David Bourget (Western Ontario)
David Chalmers (ANU, NYU)
Rafael De Clercq
Ezio Di Nucci
Jonathan Jenkins Ichikawa
Jack Alan Reynolds
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Journal of the History of Philosophy 48 (1):pp. 100-101 (2010)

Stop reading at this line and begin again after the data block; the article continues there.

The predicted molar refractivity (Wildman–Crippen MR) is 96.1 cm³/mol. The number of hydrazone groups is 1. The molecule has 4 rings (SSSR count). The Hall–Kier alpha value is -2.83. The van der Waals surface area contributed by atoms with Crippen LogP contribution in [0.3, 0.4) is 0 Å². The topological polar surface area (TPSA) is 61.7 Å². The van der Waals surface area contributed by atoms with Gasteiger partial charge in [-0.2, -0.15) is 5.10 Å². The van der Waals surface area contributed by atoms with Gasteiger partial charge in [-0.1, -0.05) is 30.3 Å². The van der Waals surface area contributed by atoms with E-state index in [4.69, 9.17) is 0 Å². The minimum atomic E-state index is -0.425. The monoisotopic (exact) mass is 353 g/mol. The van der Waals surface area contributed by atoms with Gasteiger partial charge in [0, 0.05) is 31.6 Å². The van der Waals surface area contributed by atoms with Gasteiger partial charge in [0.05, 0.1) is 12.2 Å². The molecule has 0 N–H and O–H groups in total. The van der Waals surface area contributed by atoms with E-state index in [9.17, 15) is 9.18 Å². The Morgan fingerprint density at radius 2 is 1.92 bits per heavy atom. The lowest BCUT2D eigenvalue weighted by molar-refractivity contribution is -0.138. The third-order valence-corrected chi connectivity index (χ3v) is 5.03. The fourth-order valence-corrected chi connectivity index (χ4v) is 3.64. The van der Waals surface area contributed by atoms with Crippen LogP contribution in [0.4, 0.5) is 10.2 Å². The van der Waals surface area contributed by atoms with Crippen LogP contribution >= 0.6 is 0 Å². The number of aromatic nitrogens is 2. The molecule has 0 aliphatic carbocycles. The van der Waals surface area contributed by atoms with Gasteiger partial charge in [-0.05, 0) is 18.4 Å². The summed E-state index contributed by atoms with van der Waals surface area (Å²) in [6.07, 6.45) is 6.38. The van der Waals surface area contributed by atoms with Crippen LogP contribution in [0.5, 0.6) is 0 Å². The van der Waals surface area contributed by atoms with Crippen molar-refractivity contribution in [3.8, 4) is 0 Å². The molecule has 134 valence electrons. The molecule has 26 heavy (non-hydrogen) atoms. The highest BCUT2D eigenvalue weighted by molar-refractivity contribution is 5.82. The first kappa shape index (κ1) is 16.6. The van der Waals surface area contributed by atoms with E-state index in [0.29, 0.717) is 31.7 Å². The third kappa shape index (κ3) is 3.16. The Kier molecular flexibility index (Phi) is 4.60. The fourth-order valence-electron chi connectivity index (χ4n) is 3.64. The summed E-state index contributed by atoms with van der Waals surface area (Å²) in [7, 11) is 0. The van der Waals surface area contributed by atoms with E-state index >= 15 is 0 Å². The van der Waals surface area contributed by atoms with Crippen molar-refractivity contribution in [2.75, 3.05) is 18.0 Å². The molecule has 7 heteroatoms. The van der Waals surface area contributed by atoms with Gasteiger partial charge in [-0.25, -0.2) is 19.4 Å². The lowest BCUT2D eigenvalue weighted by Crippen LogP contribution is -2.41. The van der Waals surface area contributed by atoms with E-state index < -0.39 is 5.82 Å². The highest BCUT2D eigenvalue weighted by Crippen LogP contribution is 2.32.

This is a marvelous book, a “must read’ for anyone interested in understanding the philosophical debates of the later Middle Ages and a useful book for contemporary philosophers who will find in it a sophisticated articulation of a philosophical position well able to provide perspective on a number of contemporary debates. It is exceptionally well-written, clear, and insightful.We are now in a fairly good position to understand Buridan’s role in later medieval philosophy, his general philosophical orientation, and the milieu in which he worked. What we have lacked is a detailed study of the core of his philosophy, and it is this gap that Gyula Klima’s book splendidly fills—just as our picture of Buridan’s thought is coming into focus. Much of Buridan’s work is either unedited or exists only in incunabula, and there are underway editing projects of central texts that will shed considerable new light on the man and his work. We are fortunate, however, to have already a splendid English translation of and commentary on Buridan’s massive and rich Summulae de dialectica by Klima himself, and this, together with incunabula and with recent editions of some of his other logical works, forms a sufficient basis of text for reasonable confidence that Klima’s
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